Last few miles before the Colorado River. Pipe Creek (maybe) at the bottom of this photo. 2019 Lif Strand photo

Going down was great until the last few miles before we reached the Colorado, when my right IT band made itself known, particularly at the point where it attaches outside at the knee. I thought I had worked that out through adjustments in posture and the way I moved my body, but no. Each time I stepped down and my weight transferred to my right leg, the ligaments or whatever at the outside of my knee felt like someone had taken a blowtorch to them. I kept telling myself it wasn’t an issue because the pain would go away quickly.  Until it didn’t.

Fortunately we hit that long, long two mile stretch along the river that’s not super steep anywhere (though an amazing amount of ups and downs anyway for a river trail) and I was able to ignore the pain. We reached Phantom Ranch, supposedly just under 10 miles in trail descriptions but 13 miles by both Laura’s and my Fitbits, in 6 1/2 hours.

Let me tell you, it was hard waiting for the second seating dinner (stew) that night. We both crashed right after. In spite of sharing a dorm with Laura and eight other women (a group of friends, young, and very giggly), I fell asleep quickly and slept like a log.

The next day I was impressed at how my calves weren’t cramping as they had the first two times.  Was it because South Kaibab trail has got so many steps vs Bright Angel, or was I was simply in better shape for it this time? Nah, more likely it was the tremendous amount of ibuprofen I ingested after the descent.  Whichever, I pretended I didn’t feel my IT. I kept working the ibuprofen. I pretended it wasn’t way too soon to be smug about lack of pain.

So Tuesday was our break day at Phantom Ranch. After a yummy second-seating breakfast, Laura and I decided to take a short, easy hike to loosen up. We ended up going up a steep, not well maintained trail that goes to a lookout over the Ranch. Bad idea. The sets of tendons/ligaments on the outsides of both knees were stabbing me at every step, so we turned around and I managed to hobble back to the dorm. After a hot hot hot shower, I spent most of the rest of the day either laying on my bunk reading or sitting in the canteen/dining room reading. And counting the hours till the next dose of ibuprofen. By dinner I felt good as new.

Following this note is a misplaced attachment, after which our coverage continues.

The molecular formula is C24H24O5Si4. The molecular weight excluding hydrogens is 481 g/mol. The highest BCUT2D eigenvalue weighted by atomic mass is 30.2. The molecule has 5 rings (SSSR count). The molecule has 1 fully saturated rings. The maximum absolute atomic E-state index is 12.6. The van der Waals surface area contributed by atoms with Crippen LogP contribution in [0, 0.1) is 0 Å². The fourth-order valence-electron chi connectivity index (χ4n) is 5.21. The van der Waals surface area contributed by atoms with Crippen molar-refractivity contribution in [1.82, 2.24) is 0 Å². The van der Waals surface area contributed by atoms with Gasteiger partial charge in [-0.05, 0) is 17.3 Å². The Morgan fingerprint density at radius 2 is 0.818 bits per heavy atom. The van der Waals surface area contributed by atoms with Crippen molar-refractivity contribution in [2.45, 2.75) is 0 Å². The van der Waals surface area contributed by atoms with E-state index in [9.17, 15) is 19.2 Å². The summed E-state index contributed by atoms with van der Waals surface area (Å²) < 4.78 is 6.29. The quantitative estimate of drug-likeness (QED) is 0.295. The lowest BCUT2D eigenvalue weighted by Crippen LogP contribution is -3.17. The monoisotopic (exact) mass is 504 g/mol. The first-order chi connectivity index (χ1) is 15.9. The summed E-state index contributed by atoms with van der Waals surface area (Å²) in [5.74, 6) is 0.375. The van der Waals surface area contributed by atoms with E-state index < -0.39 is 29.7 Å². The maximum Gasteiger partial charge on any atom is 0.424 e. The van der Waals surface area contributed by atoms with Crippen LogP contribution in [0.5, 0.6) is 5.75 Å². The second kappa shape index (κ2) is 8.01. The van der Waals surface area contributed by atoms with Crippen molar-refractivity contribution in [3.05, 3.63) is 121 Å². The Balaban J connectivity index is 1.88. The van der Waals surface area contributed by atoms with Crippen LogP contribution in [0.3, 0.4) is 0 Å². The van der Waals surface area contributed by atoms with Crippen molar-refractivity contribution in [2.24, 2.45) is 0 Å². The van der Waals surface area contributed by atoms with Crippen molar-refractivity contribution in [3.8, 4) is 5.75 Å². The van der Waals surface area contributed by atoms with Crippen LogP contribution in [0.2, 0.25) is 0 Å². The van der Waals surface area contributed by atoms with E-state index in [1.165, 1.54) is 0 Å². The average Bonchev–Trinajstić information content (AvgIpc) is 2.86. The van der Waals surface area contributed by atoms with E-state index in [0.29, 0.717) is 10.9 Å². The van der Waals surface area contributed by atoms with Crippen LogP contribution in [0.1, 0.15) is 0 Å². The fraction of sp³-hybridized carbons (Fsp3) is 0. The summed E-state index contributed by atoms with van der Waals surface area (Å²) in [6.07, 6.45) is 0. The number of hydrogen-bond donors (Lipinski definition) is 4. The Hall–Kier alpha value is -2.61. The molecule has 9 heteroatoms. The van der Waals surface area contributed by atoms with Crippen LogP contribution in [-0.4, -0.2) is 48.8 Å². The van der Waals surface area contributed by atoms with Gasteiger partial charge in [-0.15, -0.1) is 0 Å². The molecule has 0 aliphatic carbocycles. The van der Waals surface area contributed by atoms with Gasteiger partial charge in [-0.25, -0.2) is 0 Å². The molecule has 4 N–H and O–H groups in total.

Truth. I did feel good.  The outhouse toilets are two-story solar powered composters and I was fine running up and down the stairs. Whoever invented ibuprofen is my hero.

Ladies and gentlemen: the second act

Next morning breakfast was at 5:30, first-seating. None of this lazy 7:00 second-seating stuff. Laura and I gobbled down our food like a pair of starving beasts, but before we could get our butts back to the dorm to get our stuff and hit the trail, we were treated to a talk by our server, whose name I unfortunately never caught.

Phantom Ranch, if my (admittedly faulty/selective) memory serves, has fourteen (or maybe it is seventeen) full-time, year-round employees who live and work down there at the bottom of the Canyon. Everything that can be packed in by mule – food, supplies, replacement parts — is packed down the Canyon by pack string. All the garbage and anything else that can be packed out by mule goes out the way it came in.  The repairs and maintenance, plus cooking, cleaning, etc., is done by the staff that lives there. As far as I could tell, most everybody does a lot of everything.

Each meal is served by one person (maybe two sometimes but I only ever saw one). The first night we were there thirty-seven people (including me and Laura) enjoyed an excellent beef stew dinner, family style. Please pass the bowl, may I have the cornbread, who wants salad, is there any butter left?

The routine is the same whether breakfast or dinner (lunches aren’t served): Meal times are strict. You’ve paid in advance for the food and for the time you’ll eat it. When it’s your meal, you gather with the other hikers and river rafters at the (locked) canteen door, chatting, moaning about sore muscles, talking about the trail with friends and strangers. Something about being there erases social barriers. No conversations are private. If the words can be overheard then anyone can add their two cents. There’s no rule, it’s just what happens when you’re living in such close quarters.

Suddenly the dinner bell rings. The light over the door goes on and the door is opened. Out steps that meal’s server, who gives The Lecture Part 1 which pretty much goes like this: You’ll come in and give your reservation name and the number in your party. You’ll be told where to sit. At the end of the meal pass your plates, glasses, and utensils down to the end to be picked up by your wait person. You have about 45 minutes to eat. Wine and beer available on the honor system, pay your server before you leave that meal.

At the end, when most of the dishes have been sent down to the end, your server will speak again. Not so much Lecture Part 2 as a little chat. I’m not sure the servers have anything specific they’re supposed to say because it seemed this was time to share their thoughts on whatever a topic they chose, long as it was related to the Canyon and maybe Phantom Ranch.